Tuesday, October 15, 1974

Southern Illinoisan

Location: Carbondale, Illinois

Page: 1

Other pages in this edition:

Who (or what) are you looking for?

Find old articles about anyone, in the World’s Largest Newspaper Archive!

Other Newspapers from Carbondale, Illinois

Loading...

Other Editions from Tuesday, October 15, 1974

Loading...

Text Content of Page 1 of Southern Illinoisan on Tuesday, October 15, 1974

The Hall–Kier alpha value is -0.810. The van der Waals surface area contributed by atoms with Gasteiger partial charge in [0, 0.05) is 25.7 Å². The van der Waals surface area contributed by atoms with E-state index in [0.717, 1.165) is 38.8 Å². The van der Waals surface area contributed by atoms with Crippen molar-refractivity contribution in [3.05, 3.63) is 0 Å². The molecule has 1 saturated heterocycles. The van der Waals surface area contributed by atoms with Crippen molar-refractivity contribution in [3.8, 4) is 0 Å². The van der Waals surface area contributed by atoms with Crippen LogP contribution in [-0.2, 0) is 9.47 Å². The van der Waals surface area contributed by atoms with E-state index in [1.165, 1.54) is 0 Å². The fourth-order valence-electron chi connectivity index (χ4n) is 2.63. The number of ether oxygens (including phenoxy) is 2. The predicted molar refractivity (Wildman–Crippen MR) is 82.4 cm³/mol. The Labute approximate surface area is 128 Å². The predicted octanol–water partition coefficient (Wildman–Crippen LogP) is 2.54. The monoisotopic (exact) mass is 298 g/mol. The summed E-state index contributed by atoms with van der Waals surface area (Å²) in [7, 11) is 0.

Southern Illinoisan (Newspaper) - October 15, 1974, Carbondale, Illinois PUBLICATION OFFICI Carbomlate 710 N Illinois Murphyiboro 1113 Walnut Htrrln 312 N Itth Southern Illinoisan Murplyrtro 82No Copy 2 Ssctioni 20 luceiiurt carbmli It Hirrt Dilly Jwnul Murplyrtro li TUESDAYOCTOBER 010175 lit LIBRARY LS NEWSPAPERS BOX 789 DECATUR ILL 62525 Coal deadlock broken New York Times News Service And Associated Press Washington Negotiators for the United Mine Workers and the coal in dustry apparently have broken the stalemate over discussion of key health and safety issues and have resumed hard bar gaining The deadlock held up the talks for a week and provoked union warning for a nationwide coal strike Nov 12 Top union and Industry nego tiators held a lengthy meeting Monday after the Bituminous Coal Operators Association agreed to the unions demand to resolve their differences over noneconomic issues before moving on to wage propos als The meeting was the first since last Tuesday when the in dustry presented what was de scribed as its final offer on the noneconomic issues UMW President Arnold Miller accused the industry of refusing to bar gain in good faith and warned of a strike by his 120000 members who mine 75 per cent of the na tions coal Last Tuesday according to some industry officials chief industry negotiator Walter C Wallace overplayed his hand They said that he had led Miller a former coal miner elected to the UMW presidency in 1972 to believe that the industry had made its final offer on noneco nomic issues in the new con tract The mine safety provisions were unacceptable to Miller Miller who was disabled in a mine accident and then was elected to the presidency as a reform can didate pledged to reduce the high rate of death and injury in the industry took the industry negotiators apparent refusal to move on safety and other non pay issues to the unions 38man Wage Policy Council on Thurs day morning He received unanimous au thorization to make public the industrys position The talks had been held in airtight se crecy Miller said at a news confer ence Thursday that strike was likely unless the industry re ceded from its inflexible posi tion on safety issues He called the companies pro posals garbage and so little changed from those in the ex piring threeyear contract that they were like asking for a threeyear renewal of their li cense to kill The UMW is entirely serious about its noneconomic demands especially those in the field of safety and the BCOA evidently has come to recognize this Miller said in a statement after talks resumed Monday While avoiding a deadlock the resumption of talks on nonpay issues meant that neither side had yet presented its pay pen sion sick pay and holiday pro posals Industry was reported ready to do so However it is still doubtful whether enough time remains to avoid a strike The current threeyear contract runs out Nov 12 and any settlement would have to be submitted to the union rankandfile at least a week inadvance if it is to ratified in time The UMW has proposed a number of safety rules that the industry contends would strip out of much of its management rights Among them are pro posals for fulltime helpers on heavy mining machinery and a greater union role in the en forcement of safety laws Some work rules also are in dis pute The union has also said it win demand substantial increases in pay scales that now range from S42 to a day based in part on the enormous increases in pro fits reported by most major coal companies since the Arab ofl embargo a year ago Many coal companies are subsidiaries of the major oil corporations An estimated 80 per cent of the nations coal production would be shut off by a UMW walkout Nearly half the coal mined in the United States is burned in the boilers of steam electric power plants many of which have a 30to60day stockpile Soys main concernfo save his own neck Ehrlichman lawyer Nixon withheld story fVio whifp fnllnw vour a Washington AP Frates thus laid out Ehrlich John D Ehrlichmans lawyer manS defense That Richard accused former President Nixon deceived misled lied and Richard M Nixon today of de Ehrlichman statement to the ury sa withholdinfi He referred to the White follow your advice Its all my House tapes that Nixon fought fault If Id only followed your so hard to retain in the White advice we wouldnt be in this House The tapes obtained after situation extended court fights and a Su Prates made the first open preme Court decision will be ing statement for the defense played for the jury in the course Lawyers for two other defend of the trial ants Robert C Mardian and The tapes might have done Kenneth W Parkinson were to easy for Ehrlichman to make some people harm Frates follow The other defendants H Tapes tell lot about Nixon Story on page 17 theYufstory SdTtt K Nikons number served until the prosecution SnEhSmaand prevented two aide until he resigned our He said the evidence would cases end Ehrlichman from making a full f xons at the defendant separately in show that in a personal unre The first witness was disclosure of the facts that presidential term su aj making their decision at the end corded conversation Nixon told John Dean III tne tirst wnice Ehrlichman recommended at counseHable starting fix y Qf fl ne to last Ehrlichman you have that time f again itotonyer said it was not three or four months WARMER UllirilCIlIUallj UUIUIj JW r VJ JLAVTMUV been my conscience but I didnt and his closest associates Springfield Jury considers bidrig evidence Springfield AP originally indicted with A U S District Court jury has currently on trial The begun considering evidence in Tiajik jjutty Edwin Pautler and the monthlong trial of three Jamfis Knott were granted 1m Southern Illinois roadbuilding prosecution per firms charged with those men d cases on million in government Nuttyi Inc vien projects na Pautler Brothers Contrac The jury deliberated lor 3 Inc caster and Johnson Fair cooler tonight low in the low or mid 40s Wednesday partly sunny warmer high in the mid or upper 60s Most ly fair skies Thursday through Saturday Daily highs in the low 70s daily lows in the 40s line upheld in court hours Monday night before re Asphalti InCi Red Bud tiring at midnight without were rom the current reaching a verdict proceedings On trial are E T Sunonds governments case was Construction Co and its presi mistakes Eugene T on ch president Dories defense attorney Ed House fails to override Fords veto Washington AP Brown said his sytem would The Supreme Court today uppermit the transmission of both held the constitutionality of the oil and gas without the need to TransAlaska Pipeline Authoribuild roads or to bury a heated zation Act passed by Congress oil pipeline under the Arctic last year permafrost as proposed by The act cleared the way for Alyeska the granting of a permit to The court also announced that Alyeska Pipeline Corp and it would consider several Issues placed strict limits on environincluding mental lawsuits against the Whether states may deny project welfare benefits for unborn The court sustained without children Federal regulations comment a decision by U S give states a choice of whether District Judge Joseph C Waddy to count unborn children in of Washington that the act was computing benefits under the a valid constitutional exercise statefederal program of aid to tn of power of Congress to limit the families with dependent chil 10 dren Washington AP The House failed today President Fords veto scope of judicial review cutoff of military The law was challenged by Thirtyfive states do not count BurThomas Howard the chief aid to Turkey killing the cut Byron Jhoenix on federal ov The vote was 223 to 135 to prises who applied for a permit Social Security clause for paying After listening to eight hours override 17 short of the two to build a pipeline suspended widowsbenefite only to females thirds necessary from an aerial tramway is discriminatory Robert L Cox finds cleaning Norge parking lot easier peopof his Sctions to the jurors and linois by jour verdict tort tte two fl that attorneys contended loud Howard urged the defendants never par The prosecution contended in a ThTchief government witJune 1971 bid letting to divide resse were the presidents of up three road projects among 7 three companies which were themselves Norge strike could cost million week u tn stink Frost said the strike comes Pfjone employes vote on contract About 1850 employes of the General Telephone Co 800 of them in Southern Illinois are voting on a new contract pro posal with a decision due Wed nesday The contract one of two being proposed by General Telephone for two groups of involves telephone Installers repairmen and con struction workers who are members of International Bro therhood of Electrical Work ers Locals 51 and 702 A decision on the second contract for telephone opera tors and service office person nel is due Oct 23 from the workers to the company Sumpter Logan company public affairs director said today the companys unoffici al reports Indicate the new contract may not be ratified by the unions Harvey Fryer business ag ent of Local 702 in West Frankfort could not be reach ed for comment on voting in that local Orley Welker busi ness agent of Local 51 in Springfield said a final vote will not be known until Wed nesday morning Contracts for both groups of employes expire at mid night Oct 26 Logan declined to comment on the terms of the contract being offered to employes be cause of an agreement be tween the company and union against commenting until the voting decision is known The two groups negotiating contracts total 2810 employes with 1350 of these in Southern niinoli By Don Frost Of The Southern Illinoisan The International Associa tion of Machinists Lodge 554 strike at the Norge Co in Herrin could cost Southern Il linois economy about mil lion a week as the result of salary losses alone About 12 picketers were around the outside of the plant today carrying machinists un ion on strike signs The pic keting started at am today Based on average pay of an hour and the 1640 union employes at the plant Norge union salaries would be about a week But the impact on the areas economy does not end when the employe gets his pay check Ed Goodwin president of the Bank of Herrin said Goodwin explained that an employes paycheck is spent and Tespent The employe buys merchan dise and pays his bills then the merchant or creditor again move the money into economy to meet his finances as if 10 people were in a room and each owed tht person to bii right 18 One bill could pay all the debts The concept Is known aa the velocity of money Good win said He said the national aver age for the velocity of money is 55 Based on that figure the direct loss of the pay roll into the economy would result in an overall loss of I sure hope those people are able to come together and work out what would be a large problem for all us Goodwin said Leon Zwick owner of Zwicks Ladies store in Her rin noted that a long strike would be especially harmful to the economy Almost 2000 paychecks a week is a lot of money out of the area he said He noted that the strike also would put a dent into the Herrin United Fund Drive He said Norge always to a large contributor but the strike probably would de crease contributions The strike apparently would affect at least one other Her rin industry 1640 union employes walk off jobs today Dura Containers Inc pro duces cardboard boxes in which Norge washers and dry ers are shipped If its a long strike we would probably have to reduce our work force Dura Con tainer plant manager Don Todd said Todd said Norge is the com panys largest customer call ing for about 2000 boxes a day He said he does not think the impact would be disas trous but as many as 12 per sons might be laid off if a itrUct occuTi The union Saturday voted 884 to 133 in favor of a strike and 940 to 100 to reject the companys contract offer The union is seeking a two year contract with annual wage increases of 20 per cent Herman Jarvis president of Lodge 554 said The companys final offer was a threeyear contract with raises of 7 cents the first year 7 cents the second year and 8 cents the last year he said Picketers on the line today said they did not know how long tiu strike might last but they are prepared to stick it out If we go back and accept what the company wants to offer Ill have to look for another job Norman Right ler 23 of Herrin a repairman in the welding shop said Guido Zanzottera 52 of Herrin an employe in the ma chine shop who has worked for Norge since it came to Herrin said he has tried to put some money back in order to support himself and his wife and child during the strike But some of them have five or six kids I dont know how they are going to do it Picketers said the employes have a check coming from the company and a week strike fund starts in three weeks John Frost 22 of Herrin a paint production worker said he has been preparing for the strike for the last four or five months He said the strike fund will buy a few groceries but he also is looking for another job until the strike is over Frost said the strike comes at an especially trying time for his family because he is about to become a father for the second time Other areas of concern men tioned besides more money were a better insurance plan and a better pension plan One employe who prefers to remain unidentified said many of the younger workers do not consider the pension plan important But he said he came to Norge 20 years ago and in tended to stay about a year He is now nearing retire ment and benefits are more important to him he said Im not glad there is a strike he said but under the circumstances we have to have more money to meet the higher cost of living He said that employes should realize that the com pany has a side of the ques tion too If factories cart make a profit there wouldnt be any jobs He said strikes are nothing new to him Its just the way thingi are done Its a way of life